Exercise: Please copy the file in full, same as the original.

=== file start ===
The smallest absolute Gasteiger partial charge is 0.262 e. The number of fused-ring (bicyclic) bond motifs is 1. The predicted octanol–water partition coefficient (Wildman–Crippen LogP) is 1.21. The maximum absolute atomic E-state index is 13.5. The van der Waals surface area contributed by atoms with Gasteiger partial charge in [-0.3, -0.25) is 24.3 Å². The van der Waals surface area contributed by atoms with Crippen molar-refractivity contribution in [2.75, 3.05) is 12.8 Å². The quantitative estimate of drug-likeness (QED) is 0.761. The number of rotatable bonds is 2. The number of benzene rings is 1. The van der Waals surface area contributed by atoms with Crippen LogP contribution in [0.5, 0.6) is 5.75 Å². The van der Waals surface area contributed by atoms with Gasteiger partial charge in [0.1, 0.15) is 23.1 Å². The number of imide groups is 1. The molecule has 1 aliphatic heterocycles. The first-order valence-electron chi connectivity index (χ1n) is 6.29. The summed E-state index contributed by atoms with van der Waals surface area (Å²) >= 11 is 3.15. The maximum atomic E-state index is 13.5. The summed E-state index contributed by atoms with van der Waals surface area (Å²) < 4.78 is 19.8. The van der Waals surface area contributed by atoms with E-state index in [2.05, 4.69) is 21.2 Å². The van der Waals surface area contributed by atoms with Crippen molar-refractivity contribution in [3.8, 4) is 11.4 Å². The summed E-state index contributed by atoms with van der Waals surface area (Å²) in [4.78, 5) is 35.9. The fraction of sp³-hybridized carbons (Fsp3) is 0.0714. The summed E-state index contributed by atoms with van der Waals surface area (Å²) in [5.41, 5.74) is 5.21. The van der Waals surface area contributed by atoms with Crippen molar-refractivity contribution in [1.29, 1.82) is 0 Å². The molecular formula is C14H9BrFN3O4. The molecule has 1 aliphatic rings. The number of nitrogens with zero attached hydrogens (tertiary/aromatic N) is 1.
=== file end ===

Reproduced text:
The smallest absolute Gasteiger partial charge is 0.262 e. The number of fused-ring (bicyclic) bond motifs is 1. The predicted octanol–water partition coefficient (Wildman–Crippen LogP) is 1.21. The maximum absolute atomic E-state index is 13.5. The van der Waals surface area contributed by atoms with Gasteiger partial charge in [-0.3, -0.25) is 24.3 Å². The van der Waals surface area contributed by atoms with Crippen molar-refractivity contribution in [2.75, 3.05) is 12.8 Å². The quantitative estimate of drug-likeness (QED) is 0.761. The number of rotatable bonds is 2. The number of benzene rings is 1. The van der Waals surface area contributed by atoms with Crippen LogP contribution in [0.5, 0.6) is 5.75 Å². The van der Waals surface area contributed by atoms with Gasteiger partial charge in [0.1, 0.15) is 23.1 Å². The number of imide groups is 1. The molecule has 1 aliphatic heterocycles. The first-order valence-electron chi connectivity index (χ1n) is 6.29. The summed E-state index contributed by atoms with van der Waals surface area (Å²) >= 11 is 3.15. The maximum atomic E-state index is 13.5. The summed E-state index contributed by atoms with van der Waals surface area (Å²) < 4.78 is 19.8. The van der Waals surface area contributed by atoms with E-state index in [2.05, 4.69) is 21.2 Å². The van der Waals surface area contributed by atoms with Crippen molar-refractivity contribution in [3.8, 4) is 11.4 Å². The summed E-state index contributed by atoms with van der Waals surface area (Å²) in [4.78, 5) is 35.9. The fraction of sp³-hybridized carbons (Fsp3) is 0.0714. The summed E-state index contributed by atoms with van der Waals surface area (Å²) in [5.41, 5.74) is 5.21. The van der Waals surface area contributed by atoms with Crippen molar-refractivity contribution in [1.29, 1.82) is 0 Å². The molecular formula is C14H9BrFN3O4. The molecule has 1 aliphatic rings. The number of nitrogens with zero attached hydrogens (tertiary/aromatic N) is 1.